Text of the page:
Botticelli portrait of Jesus Christ sells for $45.4 million

A Sandro Botticelli portrait of Jesus Christ with bloodshot eyes and a halo of tiny, weeping angels sold for $45.4 million on Thursday in the latest sign of the art market’s resilience.

Sotheby’s in New York expected “The Man of Sorrows,” from around 1500, to sell for $40 million. Two phone bidders wound up competing for the work, with the auctioneer hammering the gavel at $39.3 million for a final sale price of $45.4 million including Sotheby’s commission.

Man of Sorrows

A view of Sandro Botticelli’s ‘The Man of Sorrows’ as Sotheby’s January 2022 Masters Week Auctions Sandro Botticelli Masterpiece at Sotheby’s on January 21, 2022 in New York City.  (Photo by Theo Wargo/Getty Images / Getty Images)

The sale kicked off the art world’s spring season, continuing a hot streak that started last year as the world’s chief auction houses bounced back from the global pandemic with help from an influx of collectors eager for art trophies by household names.

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Botticelli was a High Renaissance man from Florence who lived from 1445 to 1510 under the lush patronage of the Medici family, as well as the ascetic preaching of Dominican friar Girolamo Savonarola. His oeuvre reflects this aesthetic pendulum. Botticelli, a nickname that means “little barrel,” is best known for earlier, mythological scenes of goddesses in billowy gowns or perched nude atop seashells, as in “The Birth of Venus” and “Primavera,” both at the Uffizi Gallery.

His 1480 portrait of a “Young Man Holding a Roundel” caught attention more recently when Sotheby’s sold it for $92.2 million a year ago.

Young Man Holding a Roundel Botticelli

A Sotheby’s employee wearing a face mask poses for a photograph with the artwork “Young Man Holding a Roundel” by Italian Renaissance painter Sandro Botticelli, during a photocall at Sotheby’s auctioneers in London on December 2, 2020.  (Photo by TOLGA AKMEN/AFP via Getty Images / Getty Images)

“The Man of Sorrows” reminds art lovers that the same artist later fell under the influence of Savonarola, whose rise and four-year dictatorship in Florence in the late 1400s cast a long shadow on the superstar artists working there at the time, including Botticelli and younger artists Michelangelo and Leonardo da Vinci.

Sotheby’s went to great lengths to compare Botticelli’s suffering Christ to the rediscovered painting of Christ by Leonardo, “Salvator Mundi.” Christie’s sold that painting to Saudi Arabia’s crown prince for $450.3 million in 2017, and it later hung in a royal yacht. Both painters likely worked on these portraits within months of each other, experts say. Both depict Christ as regal, though Leonardo shows his figure holding up a hand in a sign of blessing, while Botticelli shows his Christ in pain, bound by ropes and with hands already scarred by crucifixion.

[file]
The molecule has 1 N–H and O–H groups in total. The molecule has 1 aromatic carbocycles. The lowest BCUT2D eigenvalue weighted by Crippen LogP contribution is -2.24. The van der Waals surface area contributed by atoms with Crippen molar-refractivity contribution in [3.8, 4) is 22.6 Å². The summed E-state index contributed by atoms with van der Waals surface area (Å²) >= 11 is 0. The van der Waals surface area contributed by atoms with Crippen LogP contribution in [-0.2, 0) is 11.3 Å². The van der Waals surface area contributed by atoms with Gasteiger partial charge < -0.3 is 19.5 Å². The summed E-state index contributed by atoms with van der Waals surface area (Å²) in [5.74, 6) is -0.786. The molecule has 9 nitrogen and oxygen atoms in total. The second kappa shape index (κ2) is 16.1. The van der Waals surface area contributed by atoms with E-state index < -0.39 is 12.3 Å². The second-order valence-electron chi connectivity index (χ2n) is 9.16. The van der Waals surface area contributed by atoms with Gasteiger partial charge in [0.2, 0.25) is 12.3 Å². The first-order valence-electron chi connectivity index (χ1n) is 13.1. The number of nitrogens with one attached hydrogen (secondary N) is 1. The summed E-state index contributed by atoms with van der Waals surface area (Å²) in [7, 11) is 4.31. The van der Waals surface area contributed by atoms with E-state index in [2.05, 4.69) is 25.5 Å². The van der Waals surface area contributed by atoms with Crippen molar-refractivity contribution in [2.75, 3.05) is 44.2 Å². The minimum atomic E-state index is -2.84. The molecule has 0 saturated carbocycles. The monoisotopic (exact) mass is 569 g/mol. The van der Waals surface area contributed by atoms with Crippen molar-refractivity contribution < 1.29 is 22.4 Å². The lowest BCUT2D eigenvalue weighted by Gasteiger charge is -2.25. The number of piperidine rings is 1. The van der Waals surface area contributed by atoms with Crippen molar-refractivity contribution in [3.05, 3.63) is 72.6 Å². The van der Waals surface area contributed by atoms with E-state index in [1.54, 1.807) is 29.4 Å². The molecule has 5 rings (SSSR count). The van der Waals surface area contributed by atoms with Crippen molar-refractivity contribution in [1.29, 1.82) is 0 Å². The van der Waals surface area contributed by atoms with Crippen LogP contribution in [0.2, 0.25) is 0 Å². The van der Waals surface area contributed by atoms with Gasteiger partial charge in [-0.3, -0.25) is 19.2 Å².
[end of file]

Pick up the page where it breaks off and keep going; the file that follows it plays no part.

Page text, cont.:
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“The ‘Salvator Mundi’ shows God as an icon, but Botticelli shows God in his humanity,” said Sotheby’s expert Christopher Apostle. “Botticelli’s version is less rigid, but it hits you in the face.”

Salvator Mundi Leonardo da Vinci

A member of staff poses with a painting by Leonardo da Vinci entitled ‘Salvator Mundi’ before it is auctioned in New York on November 15, at Christies on October 24, 2017 in London, England. The painting is the last Da Vinci in private hands. (Photo (Photo by Carl Court/Getty Images / Getty Images)

Botticelli’s Christ didn’t outsell Leonardo’s for complex reasons that likely have something to do with rarity—there are still four or five other Botticelli works in private hands, whereas surviving Leonardo works are more scarce—and with differing ownership histories. While “Salvator Mundi” was rediscovered after decades in obscurity and its authenticity hotly debated, Botticelli’s “Man” has been hidden away by the anonymous family that bought it for $28,000 in 1963, little-seen but its origins recently unquestioned.

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Mr. Apostle, who studied the work ahead of the sale, said Sotheby’s did discover something new about its Botticelli. Infrared tests reveal the artist initially started painting Christ as an infant, being hugged by his mother. But at some point, Botticelli turned the canvas upside down and started over, with this older Christ in mind.

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